It’s the same with Clark Gregg, who balances an inebriated good cheer with a wicked serious streak should anyone slander his family. The moment when Hero is accused of being anything less than a lady is a marvel to behold. On the downside, Denisof and Acker are no Branagh and Thompson. The English actors familiarity with the material and the ways to bring it to life result in a more natural, knowing performance. There are times when Whedon’s duo seem to struggle, eager to please and yet unsure how. This is also the case for Maher, who makes evil seem much more mild than menacing. Sure, he gets one good moment (when goading Claudio into checking up on his bride to be) but, for the most part, he’s more passive aggressive than threatening.
Whedon knows what he’s working with, however, and uses various camera tricks and staging ideas to keep the movie from getting bogged down or dull. The scenes where Benedict and Beatrice are tricked into thinking the other loves them are expertly crafted, the physical shtick of their eavesdropping never overdone or silly. Similarly, during a welcoming ‘party’ where Claudio first falls for Hero, Whedon works the outdoor setting, slyly canvassing the company to come across important pieces of dialogue. Certainly, there are stumbles (the movie was made in a mere 12 days, after all) and lack of color occasionally comes across as antithetical to the passions onscreen.
Yet when you consider the source (always a toughie, even for the more well-versed modern audience) and the time he committed to making it (right in the middle of tweaking ‘The Avengers,’ seriously?) Whedon’s ‘Much Ado About Nothing’ is a wonder. It’s light and engaging, fun without being forced and sparked with the kind of verbal gymnastics that only Shakespeare could create. Indeed, one of the best things about this take on the material is that all the actors seem to get the various jabs and jibes that the Bard put into his comedies. You can literally see them delight in spewing such well-written put downs. Sure, a texting teen might cross his or her eyes and think it’s English class again, but Whedon doesn’t care about them. This is a film for cinematic sophisticates, not the average smartphone scanning mouth breather.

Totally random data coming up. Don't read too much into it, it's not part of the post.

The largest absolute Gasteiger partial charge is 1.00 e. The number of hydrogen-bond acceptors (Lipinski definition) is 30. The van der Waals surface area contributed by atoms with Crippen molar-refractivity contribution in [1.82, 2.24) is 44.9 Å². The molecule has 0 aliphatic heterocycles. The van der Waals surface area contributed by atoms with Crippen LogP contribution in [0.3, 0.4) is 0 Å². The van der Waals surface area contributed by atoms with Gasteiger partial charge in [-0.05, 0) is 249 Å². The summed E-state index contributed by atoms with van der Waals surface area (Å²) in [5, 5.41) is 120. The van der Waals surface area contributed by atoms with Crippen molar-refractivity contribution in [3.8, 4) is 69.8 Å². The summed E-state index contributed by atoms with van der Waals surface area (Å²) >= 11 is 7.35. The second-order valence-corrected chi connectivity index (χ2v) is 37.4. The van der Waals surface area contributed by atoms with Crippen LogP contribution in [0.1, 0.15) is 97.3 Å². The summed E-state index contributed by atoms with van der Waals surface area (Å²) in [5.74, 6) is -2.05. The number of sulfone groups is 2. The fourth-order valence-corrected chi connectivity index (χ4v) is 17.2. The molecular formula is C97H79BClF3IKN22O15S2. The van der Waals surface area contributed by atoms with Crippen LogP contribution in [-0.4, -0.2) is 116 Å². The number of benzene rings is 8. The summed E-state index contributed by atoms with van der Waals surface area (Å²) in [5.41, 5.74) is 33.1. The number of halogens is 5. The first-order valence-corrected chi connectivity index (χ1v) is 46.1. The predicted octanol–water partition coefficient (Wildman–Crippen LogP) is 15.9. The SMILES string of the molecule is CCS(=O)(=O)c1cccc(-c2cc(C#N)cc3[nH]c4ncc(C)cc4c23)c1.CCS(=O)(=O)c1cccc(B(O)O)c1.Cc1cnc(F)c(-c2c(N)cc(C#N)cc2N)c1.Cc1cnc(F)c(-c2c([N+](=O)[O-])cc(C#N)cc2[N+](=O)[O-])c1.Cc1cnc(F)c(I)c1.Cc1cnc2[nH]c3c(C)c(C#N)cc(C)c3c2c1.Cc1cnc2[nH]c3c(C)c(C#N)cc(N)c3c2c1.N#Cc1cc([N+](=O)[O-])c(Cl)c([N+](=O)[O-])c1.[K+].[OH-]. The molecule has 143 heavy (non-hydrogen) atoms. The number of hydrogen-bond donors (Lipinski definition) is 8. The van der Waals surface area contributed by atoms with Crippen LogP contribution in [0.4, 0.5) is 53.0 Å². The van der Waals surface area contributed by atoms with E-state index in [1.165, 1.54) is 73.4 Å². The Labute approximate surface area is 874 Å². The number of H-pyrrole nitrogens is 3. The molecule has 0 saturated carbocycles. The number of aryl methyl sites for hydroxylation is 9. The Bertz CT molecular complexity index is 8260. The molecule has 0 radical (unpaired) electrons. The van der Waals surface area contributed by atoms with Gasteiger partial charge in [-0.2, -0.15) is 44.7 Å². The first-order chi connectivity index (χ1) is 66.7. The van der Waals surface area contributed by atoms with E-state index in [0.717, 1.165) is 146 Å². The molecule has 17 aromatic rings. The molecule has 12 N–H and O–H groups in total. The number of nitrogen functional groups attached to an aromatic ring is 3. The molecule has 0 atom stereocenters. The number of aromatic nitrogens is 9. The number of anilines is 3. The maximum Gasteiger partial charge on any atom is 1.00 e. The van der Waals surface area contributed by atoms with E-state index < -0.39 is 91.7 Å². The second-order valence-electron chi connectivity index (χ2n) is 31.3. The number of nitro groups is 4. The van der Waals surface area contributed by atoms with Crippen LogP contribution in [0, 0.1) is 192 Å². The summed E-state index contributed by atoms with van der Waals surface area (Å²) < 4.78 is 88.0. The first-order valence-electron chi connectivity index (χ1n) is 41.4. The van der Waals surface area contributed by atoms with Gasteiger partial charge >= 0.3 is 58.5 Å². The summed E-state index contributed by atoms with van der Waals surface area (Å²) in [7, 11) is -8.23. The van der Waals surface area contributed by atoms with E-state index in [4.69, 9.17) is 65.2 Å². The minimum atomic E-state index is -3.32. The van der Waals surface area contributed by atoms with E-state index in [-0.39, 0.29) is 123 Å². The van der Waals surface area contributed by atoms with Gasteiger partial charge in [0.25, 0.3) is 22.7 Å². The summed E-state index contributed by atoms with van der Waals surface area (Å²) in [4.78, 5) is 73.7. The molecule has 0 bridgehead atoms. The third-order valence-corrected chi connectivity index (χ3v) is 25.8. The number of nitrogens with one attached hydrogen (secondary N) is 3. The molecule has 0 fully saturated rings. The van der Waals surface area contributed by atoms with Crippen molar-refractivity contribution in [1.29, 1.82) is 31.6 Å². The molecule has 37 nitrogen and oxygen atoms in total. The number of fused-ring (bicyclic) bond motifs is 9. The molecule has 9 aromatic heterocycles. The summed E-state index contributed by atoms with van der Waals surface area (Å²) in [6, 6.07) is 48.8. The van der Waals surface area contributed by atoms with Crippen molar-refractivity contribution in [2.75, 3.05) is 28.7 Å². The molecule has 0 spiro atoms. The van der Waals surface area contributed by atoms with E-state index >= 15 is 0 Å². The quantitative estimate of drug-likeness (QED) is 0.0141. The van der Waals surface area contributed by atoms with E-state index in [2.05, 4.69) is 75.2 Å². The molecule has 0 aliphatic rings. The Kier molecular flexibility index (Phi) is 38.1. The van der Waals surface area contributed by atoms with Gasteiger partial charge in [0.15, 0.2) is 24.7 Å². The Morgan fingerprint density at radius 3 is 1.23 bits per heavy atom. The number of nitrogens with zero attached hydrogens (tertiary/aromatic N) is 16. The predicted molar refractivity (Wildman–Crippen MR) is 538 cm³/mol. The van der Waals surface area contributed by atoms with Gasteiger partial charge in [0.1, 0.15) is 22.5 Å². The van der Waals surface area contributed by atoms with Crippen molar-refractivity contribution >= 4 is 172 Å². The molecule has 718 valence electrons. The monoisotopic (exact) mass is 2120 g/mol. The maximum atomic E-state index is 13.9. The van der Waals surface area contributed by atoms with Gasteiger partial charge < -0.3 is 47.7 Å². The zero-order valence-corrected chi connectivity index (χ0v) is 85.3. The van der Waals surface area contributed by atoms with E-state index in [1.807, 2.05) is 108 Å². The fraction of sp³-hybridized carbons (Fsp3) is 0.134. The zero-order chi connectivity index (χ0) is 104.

It’s also an indication of just how talented a man Whedon really is. Who else would decide to take a breather from building one of the biggest superhero blockbusters of all time (and all the accompanying pressure that must have come along with that) to relax by…making another movie. Indeed, for someone who can suddenly show up with a masterpiece in hand (like the drop dead brilliant ‘Dr. Horrible’s Sing-Along Blog’) this appears to be par for the course. If you love what Branagh did before, you won’t think Whedon improved on it any. If this is your first introduction to the play or who produced it, you’ll love ‘Much Ado About Nothing.’ It’s accessible without being wholly arcane, and it’s a true testament to the skills of the man/men who created it.